Learning and rebuilding in Ferguson


The shooting death of Michael Brown sparked peaceful and violent protests in Ferguson, Mo.  Credit: St. Louis Post-Dispatch, J.P. Forbes/AP

The fatal shooting of a black 18-year-old by a white police officer — and the unrest that followed — are now the subject of lessons at colleges near the St. Louis suburb of Ferguson, reports Katherine Mangan in The Chronicle of Higher Education.

Cindy Epperson, professor of sociology at St. Louis Community College at Meramec, teaches Crime and Society and Introduction to Sociology.  She plans to diagram “Michael Brown and the groups that surround him—the grieving family and the grieving community—and how his death connected him to a community of strangers. We’ll talk about how the life and death of this young man will lead to social change.”

We’ll also talk about debunking stereotypes and myths. Most of the looters shown in the media were black, so people who believe this is what black people do are going to say, “See, I told you so.” But what we do in sociology is look at how many people were there and how many were not looting. How many were opportunists whose actions had nothing to do with the death of Michael Brown?

My colleagues and I have spent time with the protesters in Ferguson, trying to get our heads around what’s happening. We want students to start thinking critically about how the events relate to each other and about possible solutions. Why are there only three African-American officers out of 53 when 63 percent of Ferguson is African-American? What kinds of attitudes might be preventing people from becoming police officers, and how can the college be part of the solution?

Centene, a managed-care company, plans to build a claims center in Ferguson that will create 150 to 200 full-time jobs, reports the St. Louis Post-Dispatch.  The company hopes to open a temporary facility in Ferguson by the end of the year.

“It is time for action, not talk,” Centene chairman and CEO Michael Neidorff said in a written statement.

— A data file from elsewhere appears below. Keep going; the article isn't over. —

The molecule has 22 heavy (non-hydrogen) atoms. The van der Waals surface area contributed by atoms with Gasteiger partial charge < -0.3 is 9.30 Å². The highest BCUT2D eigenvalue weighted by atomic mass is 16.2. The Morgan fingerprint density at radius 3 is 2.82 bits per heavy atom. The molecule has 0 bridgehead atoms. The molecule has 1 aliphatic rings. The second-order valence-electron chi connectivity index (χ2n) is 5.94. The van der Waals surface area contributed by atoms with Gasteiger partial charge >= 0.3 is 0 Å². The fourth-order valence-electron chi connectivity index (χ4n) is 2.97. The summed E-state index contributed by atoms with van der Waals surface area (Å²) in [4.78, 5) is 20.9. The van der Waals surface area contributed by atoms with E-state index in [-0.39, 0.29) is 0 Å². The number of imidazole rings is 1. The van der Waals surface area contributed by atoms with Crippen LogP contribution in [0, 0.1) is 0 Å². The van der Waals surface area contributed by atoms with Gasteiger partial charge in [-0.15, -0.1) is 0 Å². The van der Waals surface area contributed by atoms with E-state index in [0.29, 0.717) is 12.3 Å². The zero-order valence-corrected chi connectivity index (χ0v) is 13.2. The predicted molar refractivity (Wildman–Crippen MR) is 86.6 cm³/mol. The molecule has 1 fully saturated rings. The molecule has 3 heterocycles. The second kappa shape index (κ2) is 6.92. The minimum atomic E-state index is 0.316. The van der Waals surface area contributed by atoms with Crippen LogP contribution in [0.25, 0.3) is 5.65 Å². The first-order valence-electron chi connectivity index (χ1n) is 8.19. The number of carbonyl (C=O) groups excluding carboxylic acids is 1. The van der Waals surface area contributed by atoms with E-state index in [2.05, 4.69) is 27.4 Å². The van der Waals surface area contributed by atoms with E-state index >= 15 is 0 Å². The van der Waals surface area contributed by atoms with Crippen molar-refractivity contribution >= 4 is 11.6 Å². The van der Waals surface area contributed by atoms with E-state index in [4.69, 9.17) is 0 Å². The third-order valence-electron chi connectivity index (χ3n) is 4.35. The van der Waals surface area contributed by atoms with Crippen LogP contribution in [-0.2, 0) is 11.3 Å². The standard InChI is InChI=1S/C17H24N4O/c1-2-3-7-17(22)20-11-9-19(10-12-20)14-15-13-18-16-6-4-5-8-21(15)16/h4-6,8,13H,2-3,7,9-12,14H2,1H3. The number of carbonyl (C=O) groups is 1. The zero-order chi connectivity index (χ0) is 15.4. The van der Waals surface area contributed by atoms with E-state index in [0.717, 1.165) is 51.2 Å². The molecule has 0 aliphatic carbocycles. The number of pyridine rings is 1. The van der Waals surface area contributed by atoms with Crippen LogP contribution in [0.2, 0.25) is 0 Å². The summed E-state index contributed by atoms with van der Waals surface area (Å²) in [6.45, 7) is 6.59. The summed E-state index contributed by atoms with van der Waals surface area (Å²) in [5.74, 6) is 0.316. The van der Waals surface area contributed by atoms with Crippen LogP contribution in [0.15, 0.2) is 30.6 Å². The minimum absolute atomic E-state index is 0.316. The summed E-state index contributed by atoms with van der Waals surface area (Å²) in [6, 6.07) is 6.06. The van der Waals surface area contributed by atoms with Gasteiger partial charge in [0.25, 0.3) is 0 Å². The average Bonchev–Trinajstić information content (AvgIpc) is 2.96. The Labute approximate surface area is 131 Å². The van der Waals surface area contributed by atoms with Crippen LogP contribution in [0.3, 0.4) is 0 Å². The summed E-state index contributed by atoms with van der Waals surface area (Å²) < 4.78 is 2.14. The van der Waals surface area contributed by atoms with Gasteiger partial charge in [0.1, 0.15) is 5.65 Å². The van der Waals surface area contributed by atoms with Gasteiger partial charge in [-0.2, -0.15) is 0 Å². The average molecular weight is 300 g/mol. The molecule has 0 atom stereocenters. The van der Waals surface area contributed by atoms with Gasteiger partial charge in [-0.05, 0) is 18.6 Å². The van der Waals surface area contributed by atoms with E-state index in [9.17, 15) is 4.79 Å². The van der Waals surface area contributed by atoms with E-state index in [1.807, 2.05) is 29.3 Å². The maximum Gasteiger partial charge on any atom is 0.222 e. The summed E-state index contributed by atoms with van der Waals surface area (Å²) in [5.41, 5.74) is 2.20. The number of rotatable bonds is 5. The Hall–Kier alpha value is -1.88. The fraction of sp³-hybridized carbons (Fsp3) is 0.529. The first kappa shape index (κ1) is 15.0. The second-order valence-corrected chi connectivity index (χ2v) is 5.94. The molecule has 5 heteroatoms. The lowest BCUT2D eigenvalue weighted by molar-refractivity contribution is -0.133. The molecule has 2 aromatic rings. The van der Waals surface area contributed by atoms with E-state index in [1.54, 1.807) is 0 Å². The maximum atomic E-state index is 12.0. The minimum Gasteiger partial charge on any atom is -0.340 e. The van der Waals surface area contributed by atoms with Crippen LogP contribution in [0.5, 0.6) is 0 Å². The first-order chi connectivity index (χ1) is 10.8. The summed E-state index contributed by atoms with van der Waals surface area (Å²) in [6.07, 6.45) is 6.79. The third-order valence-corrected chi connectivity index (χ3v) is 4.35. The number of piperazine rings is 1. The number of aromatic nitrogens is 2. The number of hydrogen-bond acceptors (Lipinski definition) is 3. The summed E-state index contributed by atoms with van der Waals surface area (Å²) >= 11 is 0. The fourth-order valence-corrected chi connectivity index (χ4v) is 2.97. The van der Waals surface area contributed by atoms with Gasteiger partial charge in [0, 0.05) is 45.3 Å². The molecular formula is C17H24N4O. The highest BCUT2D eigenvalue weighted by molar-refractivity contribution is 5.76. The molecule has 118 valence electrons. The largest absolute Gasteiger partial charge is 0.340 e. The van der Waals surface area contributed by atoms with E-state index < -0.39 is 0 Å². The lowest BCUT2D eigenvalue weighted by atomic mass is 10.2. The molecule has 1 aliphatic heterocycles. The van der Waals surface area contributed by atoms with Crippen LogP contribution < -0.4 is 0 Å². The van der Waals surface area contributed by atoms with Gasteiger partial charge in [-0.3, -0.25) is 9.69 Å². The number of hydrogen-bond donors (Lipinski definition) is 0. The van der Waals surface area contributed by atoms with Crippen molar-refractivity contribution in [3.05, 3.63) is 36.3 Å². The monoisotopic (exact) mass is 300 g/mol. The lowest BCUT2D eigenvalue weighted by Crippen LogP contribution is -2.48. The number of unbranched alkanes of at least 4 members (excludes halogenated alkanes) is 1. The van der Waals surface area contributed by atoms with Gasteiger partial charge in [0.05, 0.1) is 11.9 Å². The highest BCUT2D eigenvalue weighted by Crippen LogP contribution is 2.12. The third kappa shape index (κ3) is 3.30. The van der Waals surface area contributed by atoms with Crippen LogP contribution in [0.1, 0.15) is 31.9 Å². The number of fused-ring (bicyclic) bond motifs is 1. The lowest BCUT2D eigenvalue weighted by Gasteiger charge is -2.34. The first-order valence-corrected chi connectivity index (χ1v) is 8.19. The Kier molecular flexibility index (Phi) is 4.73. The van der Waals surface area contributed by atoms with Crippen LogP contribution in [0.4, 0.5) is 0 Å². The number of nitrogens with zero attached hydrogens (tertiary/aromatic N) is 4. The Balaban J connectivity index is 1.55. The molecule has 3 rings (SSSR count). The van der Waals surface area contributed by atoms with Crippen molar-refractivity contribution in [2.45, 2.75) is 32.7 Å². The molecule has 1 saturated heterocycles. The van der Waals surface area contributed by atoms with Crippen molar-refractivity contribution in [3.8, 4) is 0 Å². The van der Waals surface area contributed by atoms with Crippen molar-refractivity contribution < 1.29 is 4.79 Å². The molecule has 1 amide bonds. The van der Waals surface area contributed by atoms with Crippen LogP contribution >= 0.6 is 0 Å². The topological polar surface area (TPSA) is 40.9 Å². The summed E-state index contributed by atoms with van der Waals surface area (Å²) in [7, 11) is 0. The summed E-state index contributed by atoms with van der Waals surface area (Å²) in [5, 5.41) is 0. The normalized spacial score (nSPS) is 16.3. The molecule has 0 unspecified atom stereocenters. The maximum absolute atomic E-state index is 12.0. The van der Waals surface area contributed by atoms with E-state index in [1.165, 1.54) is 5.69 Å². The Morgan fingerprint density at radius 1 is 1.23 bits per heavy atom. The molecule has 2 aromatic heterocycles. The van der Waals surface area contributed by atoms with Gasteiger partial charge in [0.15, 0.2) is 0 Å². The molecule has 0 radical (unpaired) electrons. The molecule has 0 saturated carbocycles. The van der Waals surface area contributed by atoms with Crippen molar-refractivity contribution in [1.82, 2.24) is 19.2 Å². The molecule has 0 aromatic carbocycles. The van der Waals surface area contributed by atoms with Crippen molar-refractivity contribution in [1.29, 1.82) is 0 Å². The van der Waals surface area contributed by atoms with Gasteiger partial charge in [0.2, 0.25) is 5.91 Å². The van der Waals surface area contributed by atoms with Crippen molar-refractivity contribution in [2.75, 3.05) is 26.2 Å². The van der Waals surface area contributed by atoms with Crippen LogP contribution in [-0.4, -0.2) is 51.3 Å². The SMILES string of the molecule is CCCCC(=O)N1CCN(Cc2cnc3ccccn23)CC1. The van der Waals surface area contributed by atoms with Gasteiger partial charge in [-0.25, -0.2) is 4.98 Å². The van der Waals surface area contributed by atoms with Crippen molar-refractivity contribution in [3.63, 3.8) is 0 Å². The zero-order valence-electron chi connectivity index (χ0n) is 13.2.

St. Louis Community College will provide targeted job training for the new employees.

Rah, rah, EveRy U

Via The College Fix, here’s an “honest” university ad.

Best associate-degree jobs

Associate Degrees
Source: DegreeQuery.com

Will employers value your online degree?

Employers value online degrees — in certain circumstances, according to Drexel University Online.

Drexel University Online vs Traditional Degrees

Top job: dental hygienist

The best jobs of 2013 — ranked by pay, work environment, stress and job opportunities — start with actuary, biomedical engineer, software engineer and audiologist, according to CareerCast.  Dental hygienist, ranked sixth, is the top job that requires only an associate degree.  Pay averages $68,250  and demand is growing rapidly, according to the Bureau of Labor Statistics.

Worst jobs are enlisted military personnel, lumberjack and, bottom of the barrel, newspaper reporter.

You don’t need a BA to work at McDonald’s

Job seekers don’t need a bachelor’s degree and experience to work at McDonald’s, reports the Boston Globe.

An independent job search site inaccurately claimed the McDonald’s in Winchendon, Massachusetts was looking for college graduates with one to two years of experience to work as cashiers.

McD’s ad seeks 4-year degree for cashier job

McDonald’s cashiers need a bachelor’s degree and one to two years of experience, according to a want ad for a McDonald’s in Winchedon, Massachusetts. “Get a weekly paycheck with a side order of food, folks and fun,” says the ad.